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With recent events including a government stimulus and volatility of the stock market tested more than ever, some economists are expecting a recession on the horizon. This could signal challenging times for many in addition to the uncertainty of the pandemic with the coronavirus. Naturally, in challenging times one wants to withdraw their investment and hold it in another account including a personal checking or savings account to prevent financial uncertainty. While not everyone has the opportunity to invest during financial difficulties, there are still reasons why you should consider investing as little as $1 in an array of options to ensure your money increases in value in the future. Listed below are some ways to invest your money during challenging times.

Buy stock in essential companies:
In economic turmoil, most companies tend to lay off employees or decrease their output of business to conserve their livelihood. You don’t see people typically purchase non-essential items including technology items or vacations at this time when those funds could be used for more valuable resources. Instead, consumers rely on low-cost stores to purchase their essentials: food, water, toiletries, and medications. Buying stock these companies that provide essential items not only is a good investment in the short run but once the economy has recovered, these stocks can slightly increase as well. Examples of good stock to purchase in this sector include Target, Walmart, CVS, and Costco.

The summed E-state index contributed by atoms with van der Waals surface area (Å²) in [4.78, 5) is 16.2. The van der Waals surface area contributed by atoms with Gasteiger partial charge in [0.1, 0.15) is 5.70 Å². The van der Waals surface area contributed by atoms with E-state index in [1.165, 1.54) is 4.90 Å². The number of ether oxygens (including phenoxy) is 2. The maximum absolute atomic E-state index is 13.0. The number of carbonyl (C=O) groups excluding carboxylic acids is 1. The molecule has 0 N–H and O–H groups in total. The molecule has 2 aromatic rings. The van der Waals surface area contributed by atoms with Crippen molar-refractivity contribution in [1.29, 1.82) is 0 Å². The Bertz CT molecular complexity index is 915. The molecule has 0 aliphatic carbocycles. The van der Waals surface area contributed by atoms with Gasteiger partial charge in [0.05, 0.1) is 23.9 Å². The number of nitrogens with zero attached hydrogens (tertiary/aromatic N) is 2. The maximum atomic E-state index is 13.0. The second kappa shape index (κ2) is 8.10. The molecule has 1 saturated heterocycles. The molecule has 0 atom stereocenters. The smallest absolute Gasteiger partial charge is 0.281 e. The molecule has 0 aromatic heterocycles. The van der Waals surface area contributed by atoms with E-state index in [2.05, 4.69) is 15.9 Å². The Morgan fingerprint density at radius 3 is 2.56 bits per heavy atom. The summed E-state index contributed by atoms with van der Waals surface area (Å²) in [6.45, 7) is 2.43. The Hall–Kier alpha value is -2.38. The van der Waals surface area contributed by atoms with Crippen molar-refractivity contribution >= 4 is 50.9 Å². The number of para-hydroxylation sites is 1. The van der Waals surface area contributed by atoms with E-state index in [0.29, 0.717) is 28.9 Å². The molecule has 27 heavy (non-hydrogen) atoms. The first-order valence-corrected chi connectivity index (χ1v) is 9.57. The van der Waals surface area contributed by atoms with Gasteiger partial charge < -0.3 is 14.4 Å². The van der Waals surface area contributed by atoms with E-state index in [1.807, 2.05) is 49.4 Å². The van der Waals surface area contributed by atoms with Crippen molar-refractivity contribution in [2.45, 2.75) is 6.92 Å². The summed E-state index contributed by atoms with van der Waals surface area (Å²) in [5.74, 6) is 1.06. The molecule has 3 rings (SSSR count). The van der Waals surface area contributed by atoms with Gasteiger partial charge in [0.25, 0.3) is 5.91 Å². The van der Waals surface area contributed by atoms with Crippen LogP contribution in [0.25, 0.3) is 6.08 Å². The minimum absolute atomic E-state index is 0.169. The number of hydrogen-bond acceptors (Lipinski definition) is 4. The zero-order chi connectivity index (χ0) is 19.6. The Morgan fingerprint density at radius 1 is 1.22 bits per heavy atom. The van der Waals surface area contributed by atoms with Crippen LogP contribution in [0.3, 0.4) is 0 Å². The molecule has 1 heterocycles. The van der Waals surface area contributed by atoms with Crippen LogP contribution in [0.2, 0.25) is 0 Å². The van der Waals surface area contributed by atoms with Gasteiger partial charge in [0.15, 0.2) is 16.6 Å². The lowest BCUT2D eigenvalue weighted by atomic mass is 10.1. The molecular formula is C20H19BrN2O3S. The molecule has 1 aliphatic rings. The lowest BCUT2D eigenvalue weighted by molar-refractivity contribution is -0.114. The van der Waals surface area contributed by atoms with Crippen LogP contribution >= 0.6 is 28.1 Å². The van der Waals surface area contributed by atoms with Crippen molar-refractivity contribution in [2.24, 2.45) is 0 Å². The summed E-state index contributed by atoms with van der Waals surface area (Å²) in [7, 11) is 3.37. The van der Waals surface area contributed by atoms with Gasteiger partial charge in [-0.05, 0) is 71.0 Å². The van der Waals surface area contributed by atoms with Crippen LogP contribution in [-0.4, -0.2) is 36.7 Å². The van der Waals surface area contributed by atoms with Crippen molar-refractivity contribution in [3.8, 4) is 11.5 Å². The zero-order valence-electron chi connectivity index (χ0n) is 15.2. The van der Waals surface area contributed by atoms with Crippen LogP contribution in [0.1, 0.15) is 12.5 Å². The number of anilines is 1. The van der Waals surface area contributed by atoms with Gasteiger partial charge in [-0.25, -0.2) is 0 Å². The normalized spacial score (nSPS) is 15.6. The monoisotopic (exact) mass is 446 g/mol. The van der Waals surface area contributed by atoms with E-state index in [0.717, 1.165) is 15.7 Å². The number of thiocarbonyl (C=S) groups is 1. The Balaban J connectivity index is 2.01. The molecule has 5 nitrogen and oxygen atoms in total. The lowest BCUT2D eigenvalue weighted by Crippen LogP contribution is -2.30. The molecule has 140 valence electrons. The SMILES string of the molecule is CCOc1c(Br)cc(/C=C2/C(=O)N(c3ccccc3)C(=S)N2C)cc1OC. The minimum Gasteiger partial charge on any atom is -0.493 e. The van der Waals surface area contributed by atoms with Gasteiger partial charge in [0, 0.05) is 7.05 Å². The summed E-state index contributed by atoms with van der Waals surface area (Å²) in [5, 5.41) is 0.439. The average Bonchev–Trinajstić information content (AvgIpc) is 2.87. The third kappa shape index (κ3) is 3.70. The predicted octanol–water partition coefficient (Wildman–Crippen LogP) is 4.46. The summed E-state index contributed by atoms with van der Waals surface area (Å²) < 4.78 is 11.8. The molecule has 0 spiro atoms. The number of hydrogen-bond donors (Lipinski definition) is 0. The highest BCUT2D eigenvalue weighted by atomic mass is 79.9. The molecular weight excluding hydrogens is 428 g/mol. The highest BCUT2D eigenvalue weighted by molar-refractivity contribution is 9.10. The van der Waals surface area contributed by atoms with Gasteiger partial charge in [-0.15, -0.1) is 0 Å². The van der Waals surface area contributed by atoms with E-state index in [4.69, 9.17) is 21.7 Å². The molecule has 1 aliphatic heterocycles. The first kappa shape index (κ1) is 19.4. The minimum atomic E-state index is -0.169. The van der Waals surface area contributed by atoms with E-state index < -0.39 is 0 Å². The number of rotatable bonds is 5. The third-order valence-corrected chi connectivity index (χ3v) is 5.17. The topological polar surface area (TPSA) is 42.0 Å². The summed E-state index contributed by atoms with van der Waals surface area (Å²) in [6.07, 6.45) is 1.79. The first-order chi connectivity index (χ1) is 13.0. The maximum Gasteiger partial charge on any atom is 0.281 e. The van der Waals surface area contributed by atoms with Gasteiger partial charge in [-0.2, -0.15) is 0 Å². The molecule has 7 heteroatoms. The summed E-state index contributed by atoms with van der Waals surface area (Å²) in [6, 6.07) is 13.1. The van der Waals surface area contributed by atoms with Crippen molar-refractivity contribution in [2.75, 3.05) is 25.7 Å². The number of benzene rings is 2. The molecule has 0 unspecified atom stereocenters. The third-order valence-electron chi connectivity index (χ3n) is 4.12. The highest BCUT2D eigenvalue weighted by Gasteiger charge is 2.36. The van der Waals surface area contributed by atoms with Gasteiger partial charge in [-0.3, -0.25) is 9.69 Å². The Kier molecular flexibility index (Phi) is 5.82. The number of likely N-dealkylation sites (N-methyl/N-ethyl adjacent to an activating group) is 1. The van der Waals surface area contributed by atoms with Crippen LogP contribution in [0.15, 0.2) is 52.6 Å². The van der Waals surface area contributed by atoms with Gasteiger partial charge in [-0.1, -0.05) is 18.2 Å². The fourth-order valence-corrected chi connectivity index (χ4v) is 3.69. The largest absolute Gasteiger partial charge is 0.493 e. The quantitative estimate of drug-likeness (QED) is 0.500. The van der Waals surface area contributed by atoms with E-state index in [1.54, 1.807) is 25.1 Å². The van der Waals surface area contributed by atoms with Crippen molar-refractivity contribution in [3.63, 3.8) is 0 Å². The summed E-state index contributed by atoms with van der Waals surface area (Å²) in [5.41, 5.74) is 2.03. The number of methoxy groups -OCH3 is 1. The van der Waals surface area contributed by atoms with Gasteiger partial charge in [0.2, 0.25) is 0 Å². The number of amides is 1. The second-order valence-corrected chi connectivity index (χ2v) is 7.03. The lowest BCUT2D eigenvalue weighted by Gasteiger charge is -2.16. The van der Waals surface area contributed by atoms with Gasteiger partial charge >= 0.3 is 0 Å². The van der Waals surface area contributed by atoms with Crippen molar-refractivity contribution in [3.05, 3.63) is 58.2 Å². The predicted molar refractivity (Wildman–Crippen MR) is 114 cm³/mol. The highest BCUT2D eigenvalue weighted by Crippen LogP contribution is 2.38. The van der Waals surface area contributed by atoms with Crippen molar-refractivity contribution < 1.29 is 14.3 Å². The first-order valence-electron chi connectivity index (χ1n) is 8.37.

Do not sell-off your stocks:
When a recession hits, people automatically see the prices of the stock market crash. Panic begins to set in, and people are frantically looking to sell-off their assets as soon as possible to avoid any future loss. Selling your stocks during a recession will hurt your investment portfolio in the future. Typically, recessions occur once every 5 years give or take. For investors that have held onto their stock during a crash, almost every time they have seen that investment increase.

Disclaimer: This article is meant strictly for informational purposes. Not intended as financial or investment advice. Do not misuse or misconstrue the information in this article. Seek advice from your personal financial advisor on matters pertaining to investments/finances.